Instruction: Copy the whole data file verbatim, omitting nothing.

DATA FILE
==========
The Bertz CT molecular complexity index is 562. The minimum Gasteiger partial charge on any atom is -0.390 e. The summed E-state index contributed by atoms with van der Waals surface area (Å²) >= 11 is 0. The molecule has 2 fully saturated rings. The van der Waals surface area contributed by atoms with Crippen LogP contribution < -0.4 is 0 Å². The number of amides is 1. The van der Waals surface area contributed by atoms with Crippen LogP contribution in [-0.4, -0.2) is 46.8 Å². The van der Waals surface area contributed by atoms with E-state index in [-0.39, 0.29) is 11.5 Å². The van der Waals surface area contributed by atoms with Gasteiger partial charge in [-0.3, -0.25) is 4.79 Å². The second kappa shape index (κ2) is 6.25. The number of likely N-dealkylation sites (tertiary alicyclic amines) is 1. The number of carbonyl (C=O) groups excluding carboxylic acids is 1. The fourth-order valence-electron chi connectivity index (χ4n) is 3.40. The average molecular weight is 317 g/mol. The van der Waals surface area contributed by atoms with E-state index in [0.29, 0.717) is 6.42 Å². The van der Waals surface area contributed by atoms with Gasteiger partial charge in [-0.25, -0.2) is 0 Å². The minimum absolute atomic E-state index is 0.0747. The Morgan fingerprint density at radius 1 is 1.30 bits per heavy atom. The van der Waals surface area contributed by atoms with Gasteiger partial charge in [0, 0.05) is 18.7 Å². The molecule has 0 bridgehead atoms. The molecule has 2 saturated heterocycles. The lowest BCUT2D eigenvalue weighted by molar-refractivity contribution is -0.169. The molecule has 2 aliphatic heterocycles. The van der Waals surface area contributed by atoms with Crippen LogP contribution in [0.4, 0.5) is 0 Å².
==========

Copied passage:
The Bertz CT molecular complexity index is 562. The minimum Gasteiger partial charge on any atom is -0.390 e. The summed E-state index contributed by atoms with van der Waals surface area (Å²) >= 11 is 0. The molecule has 2 fully saturated rings. The van der Waals surface area contributed by atoms with Crippen LogP contribution < -0.4 is 0 Å². The number of amides is 1. The van der Waals surface area contributed by atoms with Crippen LogP contribution in [-0.4, -0.2) is 46.8 Å². The van der Waals surface area contributed by atoms with E-state index in [-0.39, 0.29) is 11.5 Å². The van der Waals surface area contributed by atoms with Gasteiger partial charge in [-0.3, -0.25) is 4.79 Å². The second kappa shape index (κ2) is 6.25. The number of likely N-dealkylation sites (tertiary alicyclic amines) is 1. The number of carbonyl (C=O) groups excluding carboxylic acids is 1. The fourth-order valence-electron chi connectivity index (χ4n) is 3.40. The average molecular weight is 317 g/mol. The van der Waals surface area contributed by atoms with E-state index in [0.29, 0.717) is 6.42 Å². The van der Waals surface area contributed by atoms with Gasteiger partial charge in [-0.25, -0.2) is 0 Å². The minimum absolute atomic E-state index is 0.0747. The Morgan fingerprint density at radius 1 is 1.30 bits per heavy atom. The van der Waals surface area contributed by atoms with Gasteiger partial charge in [0, 0.05) is 18.7 Å². The molecule has 0 bridgehead atoms. The molecule has 2 saturated heterocycles. The lowest BCUT2D eigenvalue weighted by molar-refractivity contribution is -0.169. The molecule has 2 aliphatic heterocycles. The van der Waals surface area contributed by atoms with Crippen LogP contribution in [0.4, 0.5) is 0 Å².